Agency-Structure Relation in Social Sciences: Reflections on Policy Implementation

Article excerpt

Abstract

The paper discusses important and highly contested agency and structure issue in philosophy of social science. The agency-structure relation focuses on autonomy and control. It draws more insights from Giddens thinking. Also, the paper discusses agency-structure relation in policy implementation. Discussions start with conceptualizations of agents, agency, structure and power relations between agency-structure. The paper specifically highlights problematics in agency-structure and relates them to policy implementation.

Keywords: agency, structure, power, structuration, public policy, policy implementation

1. Introduction

Agency and structure are key building blocks in the social sciences from sociology to other disciplines. Although they lack precise definitions within sociological theory, they remain crucial as there is an enduring debate between the two concepts in social theory. Anthony Giddens conceptualizes agents as knowledgeable individual actors, with more willful power and perpetrators of action. Agents are active and creative persons who are engage in continual flow of action. Agents continually monitor their activities and expect other agents to do same-reflexive monitoring of individual activity and others (Giddens, 1984). Also, agents continually maintain 'theoretical understanding' of their activities-rationalization of action. Agents are competent beings capable of explaining what they do. Agents have intentions for doing something and they have reasons for doing so. In addition, Giddens opines that while competent agents can nearly always tell or report discursively about their intentions, reasons for acting the way they do, they cannot necessarily do so for their motives. The problematic with Giddens thinking is about agents motives, whether agents' day-to-day conduct is directly motivated by themselves or agents' motives are structurally determined.

There are consequences of agents' action, some consequences are known others are unknown (unintended consequences). Some consequences may affect agent 'doing' action or affect other individuals and or larger society. The consequences of what agents do, intentional (willful) and or unintentional lead to change of events. Such change of events would not have happened if actor(s) had behaved or acted differently. The issue is on what agents 'do' and consequences of what has been done-within agent's own control. For instance an agent at surgery theatre sees lights during the day; then the agent decides to put offthe light but ends up switching offwhole source of power to surgery theatre which affected surgical operations in the theatre. In this scenario, agent acted freely and intentionally in switching offlight in the theatre. But the agent's action (switching offlight) brought about 'unintended consequences'-that is disruption of surgical operations and the subsequent arrest and the prosecution of agent by state. This example shows that agents' are capable of acting independently in relation to structure, with single event and chain of consequences. On the other hand the state (structure) is able to constrain agents through rules, as illustrated in above scenario. But the conceptual problematic here is on separation of intentional acts/action from unintentional acts/action and the separation of unintentional doings from unintended consequences of doing.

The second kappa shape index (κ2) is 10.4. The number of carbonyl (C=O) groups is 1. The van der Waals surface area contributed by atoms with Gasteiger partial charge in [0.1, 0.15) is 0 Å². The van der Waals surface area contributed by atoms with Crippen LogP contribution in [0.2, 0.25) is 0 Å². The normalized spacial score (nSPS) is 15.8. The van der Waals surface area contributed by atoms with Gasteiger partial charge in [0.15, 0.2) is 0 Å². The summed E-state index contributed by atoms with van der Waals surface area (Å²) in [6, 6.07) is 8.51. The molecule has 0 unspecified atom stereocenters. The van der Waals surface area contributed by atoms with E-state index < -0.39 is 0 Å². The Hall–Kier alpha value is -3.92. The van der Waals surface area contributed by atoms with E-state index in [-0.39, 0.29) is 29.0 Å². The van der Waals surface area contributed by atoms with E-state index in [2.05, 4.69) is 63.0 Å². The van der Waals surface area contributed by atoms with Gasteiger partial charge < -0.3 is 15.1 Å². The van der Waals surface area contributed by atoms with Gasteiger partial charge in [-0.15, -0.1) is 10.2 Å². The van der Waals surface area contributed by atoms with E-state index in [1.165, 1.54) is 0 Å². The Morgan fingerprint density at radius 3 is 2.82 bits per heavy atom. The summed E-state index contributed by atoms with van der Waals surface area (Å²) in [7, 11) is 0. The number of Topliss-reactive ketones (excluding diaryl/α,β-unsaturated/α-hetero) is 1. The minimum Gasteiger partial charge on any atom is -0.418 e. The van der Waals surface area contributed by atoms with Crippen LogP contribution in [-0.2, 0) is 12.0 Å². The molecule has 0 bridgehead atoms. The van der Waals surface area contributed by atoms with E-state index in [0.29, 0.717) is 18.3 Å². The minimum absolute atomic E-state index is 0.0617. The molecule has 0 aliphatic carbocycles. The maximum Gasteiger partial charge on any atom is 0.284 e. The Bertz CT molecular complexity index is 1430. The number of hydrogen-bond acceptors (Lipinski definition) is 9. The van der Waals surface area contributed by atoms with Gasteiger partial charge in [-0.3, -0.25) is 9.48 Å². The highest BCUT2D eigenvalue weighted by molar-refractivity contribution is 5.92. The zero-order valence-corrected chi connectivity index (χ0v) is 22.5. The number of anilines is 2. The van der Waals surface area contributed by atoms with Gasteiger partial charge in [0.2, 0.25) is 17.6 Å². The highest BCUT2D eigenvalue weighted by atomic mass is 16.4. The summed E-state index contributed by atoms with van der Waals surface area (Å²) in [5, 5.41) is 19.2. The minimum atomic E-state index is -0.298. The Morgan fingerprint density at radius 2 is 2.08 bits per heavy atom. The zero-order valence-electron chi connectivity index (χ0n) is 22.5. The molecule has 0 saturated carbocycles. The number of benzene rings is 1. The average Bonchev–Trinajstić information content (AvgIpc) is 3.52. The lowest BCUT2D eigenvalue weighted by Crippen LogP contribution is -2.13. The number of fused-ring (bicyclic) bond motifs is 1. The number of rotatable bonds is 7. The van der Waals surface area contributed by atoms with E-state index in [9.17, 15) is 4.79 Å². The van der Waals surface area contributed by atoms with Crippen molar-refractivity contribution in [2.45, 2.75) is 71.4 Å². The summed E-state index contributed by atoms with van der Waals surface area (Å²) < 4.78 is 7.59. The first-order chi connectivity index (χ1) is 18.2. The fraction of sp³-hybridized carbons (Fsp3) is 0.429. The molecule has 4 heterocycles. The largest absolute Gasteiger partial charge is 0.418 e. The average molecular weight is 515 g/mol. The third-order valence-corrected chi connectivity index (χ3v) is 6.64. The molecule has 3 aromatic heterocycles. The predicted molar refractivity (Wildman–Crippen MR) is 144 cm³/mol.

It is important to note Giddens practical consciousness of social actor-as capacity of human subject in social action and social structure. In Giddens perspective action refers to human beings (agents) and the aggregate of action create and reproduce social structure in which action is embedded. Social structure in Giddens view is a product of action. Giddens thinking illustrates that the relationship between agents and structure is that of 'autonomy and control'. This means agents have the capacity to act freely and are capable of creating social structures which in tend control or put some limitations on agents. …